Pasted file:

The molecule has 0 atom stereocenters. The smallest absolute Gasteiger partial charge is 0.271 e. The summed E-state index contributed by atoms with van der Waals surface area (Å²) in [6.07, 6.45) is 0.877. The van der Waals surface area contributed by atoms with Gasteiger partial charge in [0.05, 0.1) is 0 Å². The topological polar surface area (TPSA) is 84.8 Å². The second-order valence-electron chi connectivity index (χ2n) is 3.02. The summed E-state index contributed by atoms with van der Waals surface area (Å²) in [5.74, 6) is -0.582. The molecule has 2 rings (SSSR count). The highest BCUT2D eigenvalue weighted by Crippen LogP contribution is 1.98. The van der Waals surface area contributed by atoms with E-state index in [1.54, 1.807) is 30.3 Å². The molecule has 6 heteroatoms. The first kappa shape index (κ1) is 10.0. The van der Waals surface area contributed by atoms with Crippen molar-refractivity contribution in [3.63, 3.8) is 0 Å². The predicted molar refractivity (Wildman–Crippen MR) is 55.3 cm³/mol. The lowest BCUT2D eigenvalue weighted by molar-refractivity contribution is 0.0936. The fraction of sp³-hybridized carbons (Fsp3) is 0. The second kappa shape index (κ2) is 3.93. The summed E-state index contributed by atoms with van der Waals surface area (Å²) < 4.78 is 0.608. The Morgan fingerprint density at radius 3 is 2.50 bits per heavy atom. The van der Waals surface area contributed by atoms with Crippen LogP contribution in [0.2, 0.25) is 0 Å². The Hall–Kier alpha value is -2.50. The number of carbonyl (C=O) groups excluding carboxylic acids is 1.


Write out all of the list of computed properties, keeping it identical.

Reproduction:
The molecule has 0 atom stereocenters. The smallest absolute Gasteiger partial charge is 0.271 e. The summed E-state index contributed by atoms with van der Waals surface area (Å²) in [6.07, 6.45) is 0.877. The van der Waals surface area contributed by atoms with Gasteiger partial charge in [0.05, 0.1) is 0 Å². The topological polar surface area (TPSA) is 84.8 Å². The second-order valence-electron chi connectivity index (χ2n) is 3.02. The summed E-state index contributed by atoms with van der Waals surface area (Å²) in [5.74, 6) is -0.582. The molecule has 2 rings (SSSR count). The highest BCUT2D eigenvalue weighted by Crippen LogP contribution is 1.98. The van der Waals surface area contributed by atoms with E-state index in [1.54, 1.807) is 30.3 Å². The molecule has 6 heteroatoms. The first kappa shape index (κ1) is 10.0. The van der Waals surface area contributed by atoms with Crippen molar-refractivity contribution in [3.63, 3.8) is 0 Å². The predicted molar refractivity (Wildman–Crippen MR) is 55.3 cm³/mol. The lowest BCUT2D eigenvalue weighted by molar-refractivity contribution is 0.0936. The fraction of sp³-hybridized carbons (Fsp3) is 0. The second kappa shape index (κ2) is 3.93. The summed E-state index contributed by atoms with van der Waals surface area (Å²) < 4.78 is 0.608. The Morgan fingerprint density at radius 3 is 2.50 bits per heavy atom. The van der Waals surface area contributed by atoms with Crippen LogP contribution in [0.2, 0.25) is 0 Å². The Hall–Kier alpha value is -2.50. The number of carbonyl (C=O) groups excluding carboxylic acids is 1.